may last as long as two months, until the end of June.
For its part, the alumina industry was hoping that the
market would stabilize with a gradual return to normal
production flows. This was not the case, however, because in
mid-March, the Ministry of Industry & Information
Technology (MIIT) sent a working group to Xinxiang and Anyang,
in Henan province, for a supervision meeting on peak production
Exacerbated by bad weather conditions, air quality pollution
levels have been consistently exceeding acceptable thresholds
throughout the winter, despite the temporary shutdowns.
"This is the situation after months of almost no
production," one market participant, who had visited the
province, told Industrial Minerals. "If I’m any
judge, this won’t deter the authorities. They will
continue to impose shutdowns."
The market for magnesite and processed magnesia products
experienced a severe squeeze in Chinese output last year, which
led prices to spiral upward in the second half of 2017 and to
remain firm into 2018.
Mining restrictions remained in place into this year, with
dynamite blasting banned and miners allowed only to extract via
pneumatic drilling or by hand. This had already affected the
availability of magnesite ore for the production of high-grade
magnesia, leading to a shortage of high-grade dead-burned
magnesia (DBM) and fused magnesia (FM), which is
In mid-April, a sudden government order brought to a halt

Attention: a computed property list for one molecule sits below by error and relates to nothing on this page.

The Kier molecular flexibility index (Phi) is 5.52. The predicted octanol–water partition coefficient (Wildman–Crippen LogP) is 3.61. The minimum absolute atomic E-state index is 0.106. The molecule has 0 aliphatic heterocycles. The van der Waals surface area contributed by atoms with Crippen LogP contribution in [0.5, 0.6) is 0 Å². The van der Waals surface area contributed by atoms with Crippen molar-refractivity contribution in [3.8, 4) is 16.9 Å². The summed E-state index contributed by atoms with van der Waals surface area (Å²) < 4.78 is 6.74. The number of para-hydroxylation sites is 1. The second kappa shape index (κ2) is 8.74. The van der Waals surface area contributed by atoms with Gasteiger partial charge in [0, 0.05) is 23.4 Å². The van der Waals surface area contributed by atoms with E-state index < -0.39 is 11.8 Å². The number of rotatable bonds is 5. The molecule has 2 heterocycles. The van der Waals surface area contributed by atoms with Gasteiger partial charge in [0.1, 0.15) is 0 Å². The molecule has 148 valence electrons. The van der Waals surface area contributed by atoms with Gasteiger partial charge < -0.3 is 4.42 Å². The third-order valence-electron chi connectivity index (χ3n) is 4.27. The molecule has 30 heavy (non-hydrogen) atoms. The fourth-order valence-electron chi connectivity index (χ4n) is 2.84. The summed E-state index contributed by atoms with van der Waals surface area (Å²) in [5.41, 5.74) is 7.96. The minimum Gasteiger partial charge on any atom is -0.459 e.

all magnesite mining in Liaoning – the largest
producing area for magnesia. Several producers in contact with
Industrial Minerals confirmed that they had stopped mining, and
did not know how long the stoppage would last.
"All magnesia companies have been forced to stop magnesite
mining from April 12, following government requirements," a
local producer said.
Market prices have so far been unchanged in the weeks since
the mine closure, but market participants remain on alert,
after witnessing the sharp increase in prices last year.
In line with the restrictions imposed on other mineral
supply chains, graphite was also widely affected by the
environmental policy-related series of inspections and closures
last year, especially in Shandong, the main producing province
of the mineral.
This led to a rapid appreciation on the spot market for
flake graphite in the second half of 2017, following a number
of years of weak pricing. The high price levels have since
stabilized in early 2018 and have mostly held steady to
Local producers are, however, concerned about a fresh round
of production cuts in anticipation of a government summit to be
held in Qingdao in June. As seen on several previous occasions,
authorities impose a temporary stop to heavy industrial
operations in the weeks running up to an event, to improve
local pollution levels. Sources expect that they will do the
same in this instance.
Production of titanium dioxide in China slowed over the
winter months. The increased use of energy for house heating
increased air pollution, particularly in the TiO2 producing hub
of Panzihua, in Sichuan.
Many producers are reported to have used the period to idle
capacity and conduct repairs, with other sites periodically
closed down by snap inspections triggered every time the air
quality dropped below an acceptable level.
Market participants report that production has seen a strong
rebound across China, with temperatures rising, and
environmental restrictions have been lifted.
But western consumers expect continued restrictions on
Chinese supply, given the lon- term focus on preserving air
"They’ve been pretty clear about what they want
to do. They aren’t going to change course now,"
one buyer told Industrial Minerals. "The increase was seasonal,
as we expected, but it doesn’t change the